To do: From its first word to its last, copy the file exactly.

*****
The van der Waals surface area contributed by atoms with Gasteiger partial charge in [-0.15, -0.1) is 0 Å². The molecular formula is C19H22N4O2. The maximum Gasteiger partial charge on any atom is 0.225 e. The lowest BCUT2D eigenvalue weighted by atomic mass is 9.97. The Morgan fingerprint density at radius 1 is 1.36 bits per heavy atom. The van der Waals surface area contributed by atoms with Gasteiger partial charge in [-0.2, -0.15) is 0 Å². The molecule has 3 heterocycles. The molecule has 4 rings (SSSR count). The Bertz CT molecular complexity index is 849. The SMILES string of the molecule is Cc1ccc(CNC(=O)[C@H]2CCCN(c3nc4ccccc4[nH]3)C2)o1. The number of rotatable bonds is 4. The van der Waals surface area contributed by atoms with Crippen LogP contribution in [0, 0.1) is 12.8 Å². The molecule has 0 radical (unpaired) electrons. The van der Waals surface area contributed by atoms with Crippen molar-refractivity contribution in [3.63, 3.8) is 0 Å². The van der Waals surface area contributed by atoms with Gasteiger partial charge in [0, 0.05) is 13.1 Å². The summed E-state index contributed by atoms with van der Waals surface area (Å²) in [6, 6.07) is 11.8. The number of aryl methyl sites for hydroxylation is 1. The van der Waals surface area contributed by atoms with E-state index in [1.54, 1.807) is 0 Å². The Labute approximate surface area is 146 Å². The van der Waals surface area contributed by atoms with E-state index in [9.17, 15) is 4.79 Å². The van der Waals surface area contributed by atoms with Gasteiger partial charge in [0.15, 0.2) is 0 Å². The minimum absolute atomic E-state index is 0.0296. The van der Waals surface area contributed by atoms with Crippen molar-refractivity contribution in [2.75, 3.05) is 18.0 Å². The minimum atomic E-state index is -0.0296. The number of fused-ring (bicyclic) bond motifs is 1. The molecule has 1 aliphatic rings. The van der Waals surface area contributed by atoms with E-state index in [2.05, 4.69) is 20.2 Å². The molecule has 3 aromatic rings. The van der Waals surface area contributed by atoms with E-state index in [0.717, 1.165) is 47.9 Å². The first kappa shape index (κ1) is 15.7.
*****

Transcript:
The van der Waals surface area contributed by atoms with Gasteiger partial charge in [-0.15, -0.1) is 0 Å². The molecular formula is C19H22N4O2. The maximum Gasteiger partial charge on any atom is 0.225 e. The lowest BCUT2D eigenvalue weighted by atomic mass is 9.97. The Morgan fingerprint density at radius 1 is 1.36 bits per heavy atom. The van der Waals surface area contributed by atoms with Gasteiger partial charge in [-0.2, -0.15) is 0 Å². The molecule has 3 heterocycles. The molecule has 4 rings (SSSR count). The Bertz CT molecular complexity index is 849. The SMILES string of the molecule is Cc1ccc(CNC(=O)[C@H]2CCCN(c3nc4ccccc4[nH]3)C2)o1. The number of rotatable bonds is 4. The van der Waals surface area contributed by atoms with Crippen LogP contribution in [0, 0.1) is 12.8 Å². The molecule has 0 radical (unpaired) electrons. The van der Waals surface area contributed by atoms with Crippen molar-refractivity contribution in [3.63, 3.8) is 0 Å². The van der Waals surface area contributed by atoms with Gasteiger partial charge in [0, 0.05) is 13.1 Å². The summed E-state index contributed by atoms with van der Waals surface area (Å²) in [6, 6.07) is 11.8. The number of aryl methyl sites for hydroxylation is 1. The van der Waals surface area contributed by atoms with E-state index in [1.54, 1.807) is 0 Å². The Labute approximate surface area is 146 Å². The van der Waals surface area contributed by atoms with E-state index in [9.17, 15) is 4.79 Å². The van der Waals surface area contributed by atoms with Gasteiger partial charge in [0.15, 0.2) is 0 Å². The minimum absolute atomic E-state index is 0.0296. The van der Waals surface area contributed by atoms with Crippen molar-refractivity contribution in [2.75, 3.05) is 18.0 Å². The minimum atomic E-state index is -0.0296. The number of fused-ring (bicyclic) bond motifs is 1. The molecule has 1 aliphatic rings. The van der Waals surface area contributed by atoms with E-state index in [2.05, 4.69) is 20.2 Å². The molecule has 3 aromatic rings. The van der Waals surface area contributed by atoms with E-state index in [0.717, 1.165) is 47.9 Å². The first kappa shape index (κ1) is 15.7.